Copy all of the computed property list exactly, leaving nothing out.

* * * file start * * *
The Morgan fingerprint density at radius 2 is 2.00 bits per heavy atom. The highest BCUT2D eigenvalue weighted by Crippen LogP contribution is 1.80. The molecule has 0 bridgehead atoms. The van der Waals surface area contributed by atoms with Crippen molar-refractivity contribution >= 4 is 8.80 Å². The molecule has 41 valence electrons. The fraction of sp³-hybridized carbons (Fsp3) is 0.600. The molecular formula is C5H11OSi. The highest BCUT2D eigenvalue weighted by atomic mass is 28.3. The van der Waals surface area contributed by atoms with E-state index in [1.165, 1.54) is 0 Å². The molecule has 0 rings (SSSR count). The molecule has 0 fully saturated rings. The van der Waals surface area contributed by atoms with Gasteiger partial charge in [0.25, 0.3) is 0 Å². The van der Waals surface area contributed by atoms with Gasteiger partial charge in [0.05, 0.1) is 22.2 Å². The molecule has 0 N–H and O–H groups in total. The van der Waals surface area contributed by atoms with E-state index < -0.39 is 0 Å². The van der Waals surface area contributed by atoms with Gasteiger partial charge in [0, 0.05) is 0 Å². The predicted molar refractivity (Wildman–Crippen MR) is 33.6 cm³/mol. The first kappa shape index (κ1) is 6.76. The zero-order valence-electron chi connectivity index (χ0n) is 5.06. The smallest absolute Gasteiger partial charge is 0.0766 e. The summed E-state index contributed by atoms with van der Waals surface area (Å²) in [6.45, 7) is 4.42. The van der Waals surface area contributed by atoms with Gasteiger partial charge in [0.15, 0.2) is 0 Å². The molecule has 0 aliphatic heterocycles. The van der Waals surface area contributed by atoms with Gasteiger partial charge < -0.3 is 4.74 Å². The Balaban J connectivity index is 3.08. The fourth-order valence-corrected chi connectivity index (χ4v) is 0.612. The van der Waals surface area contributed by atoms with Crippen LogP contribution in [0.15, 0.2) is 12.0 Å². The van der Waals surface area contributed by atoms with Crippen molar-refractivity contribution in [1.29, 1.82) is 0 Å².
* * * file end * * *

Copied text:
The Morgan fingerprint density at radius 2 is 2.00 bits per heavy atom. The highest BCUT2D eigenvalue weighted by Crippen LogP contribution is 1.80. The molecule has 0 bridgehead atoms. The van der Waals surface area contributed by atoms with Crippen molar-refractivity contribution >= 4 is 8.80 Å². The molecule has 41 valence electrons. The fraction of sp³-hybridized carbons (Fsp3) is 0.600. The molecular formula is C5H11OSi. The highest BCUT2D eigenvalue weighted by atomic mass is 28.3. The van der Waals surface area contributed by atoms with E-state index in [1.165, 1.54) is 0 Å². The molecule has 0 rings (SSSR count). The molecule has 0 fully saturated rings. The van der Waals surface area contributed by atoms with Gasteiger partial charge in [0.25, 0.3) is 0 Å². The van der Waals surface area contributed by atoms with Gasteiger partial charge in [0.05, 0.1) is 22.2 Å². The molecule has 0 N–H and O–H groups in total. The van der Waals surface area contributed by atoms with E-state index < -0.39 is 0 Å². The van der Waals surface area contributed by atoms with Gasteiger partial charge in [0, 0.05) is 0 Å². The predicted molar refractivity (Wildman–Crippen MR) is 33.6 cm³/mol. The first kappa shape index (κ1) is 6.76. The zero-order valence-electron chi connectivity index (χ0n) is 5.06. The smallest absolute Gasteiger partial charge is 0.0766 e. The summed E-state index contributed by atoms with van der Waals surface area (Å²) in [6.45, 7) is 4.42. The van der Waals surface area contributed by atoms with Gasteiger partial charge in [0.15, 0.2) is 0 Å². The molecule has 0 aliphatic heterocycles. The van der Waals surface area contributed by atoms with Gasteiger partial charge < -0.3 is 4.74 Å². The Balaban J connectivity index is 3.08. The fourth-order valence-corrected chi connectivity index (χ4v) is 0.612. The van der Waals surface area contributed by atoms with Crippen LogP contribution in [0.15, 0.2) is 12.0 Å². The van der Waals surface area contributed by atoms with Crippen molar-refractivity contribution in [1.29, 1.82) is 0 Å².